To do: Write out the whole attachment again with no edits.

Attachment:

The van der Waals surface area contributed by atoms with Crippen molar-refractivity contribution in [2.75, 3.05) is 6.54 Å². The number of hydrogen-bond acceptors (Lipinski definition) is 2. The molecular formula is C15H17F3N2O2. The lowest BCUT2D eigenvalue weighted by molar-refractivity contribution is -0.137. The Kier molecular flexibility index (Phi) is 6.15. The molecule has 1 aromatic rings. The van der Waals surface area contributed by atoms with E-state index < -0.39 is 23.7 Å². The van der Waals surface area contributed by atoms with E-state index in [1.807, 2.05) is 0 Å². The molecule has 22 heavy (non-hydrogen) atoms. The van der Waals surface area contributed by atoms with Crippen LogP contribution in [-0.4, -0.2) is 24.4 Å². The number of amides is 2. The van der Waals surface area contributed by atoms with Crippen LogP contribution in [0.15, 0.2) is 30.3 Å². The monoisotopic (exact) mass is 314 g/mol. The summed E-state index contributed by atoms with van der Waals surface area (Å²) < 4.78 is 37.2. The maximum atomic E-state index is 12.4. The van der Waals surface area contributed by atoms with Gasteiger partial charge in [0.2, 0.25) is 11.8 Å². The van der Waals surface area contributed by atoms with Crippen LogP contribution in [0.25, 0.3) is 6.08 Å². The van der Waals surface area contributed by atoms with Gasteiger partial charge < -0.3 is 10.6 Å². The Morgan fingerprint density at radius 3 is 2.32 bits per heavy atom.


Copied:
The van der Waals surface area contributed by atoms with Crippen molar-refractivity contribution in [2.75, 3.05) is 6.54 Å². The number of hydrogen-bond acceptors (Lipinski definition) is 2. The molecular formula is C15H17F3N2O2. The lowest BCUT2D eigenvalue weighted by molar-refractivity contribution is -0.137. The Kier molecular flexibility index (Phi) is 6.15. The molecule has 1 aromatic rings. The van der Waals surface area contributed by atoms with E-state index < -0.39 is 23.7 Å². The van der Waals surface area contributed by atoms with E-state index in [1.807, 2.05) is 0 Å². The molecule has 22 heavy (non-hydrogen) atoms. The van der Waals surface area contributed by atoms with Crippen LogP contribution in [-0.4, -0.2) is 24.4 Å². The number of amides is 2. The van der Waals surface area contributed by atoms with Crippen LogP contribution in [0.15, 0.2) is 30.3 Å². The monoisotopic (exact) mass is 314 g/mol. The summed E-state index contributed by atoms with van der Waals surface area (Å²) < 4.78 is 37.2. The maximum atomic E-state index is 12.4. The van der Waals surface area contributed by atoms with Gasteiger partial charge in [0.2, 0.25) is 11.8 Å². The van der Waals surface area contributed by atoms with Crippen LogP contribution in [0.25, 0.3) is 6.08 Å². The van der Waals surface area contributed by atoms with Gasteiger partial charge < -0.3 is 10.6 Å². The Morgan fingerprint density at radius 3 is 2.32 bits per heavy atom.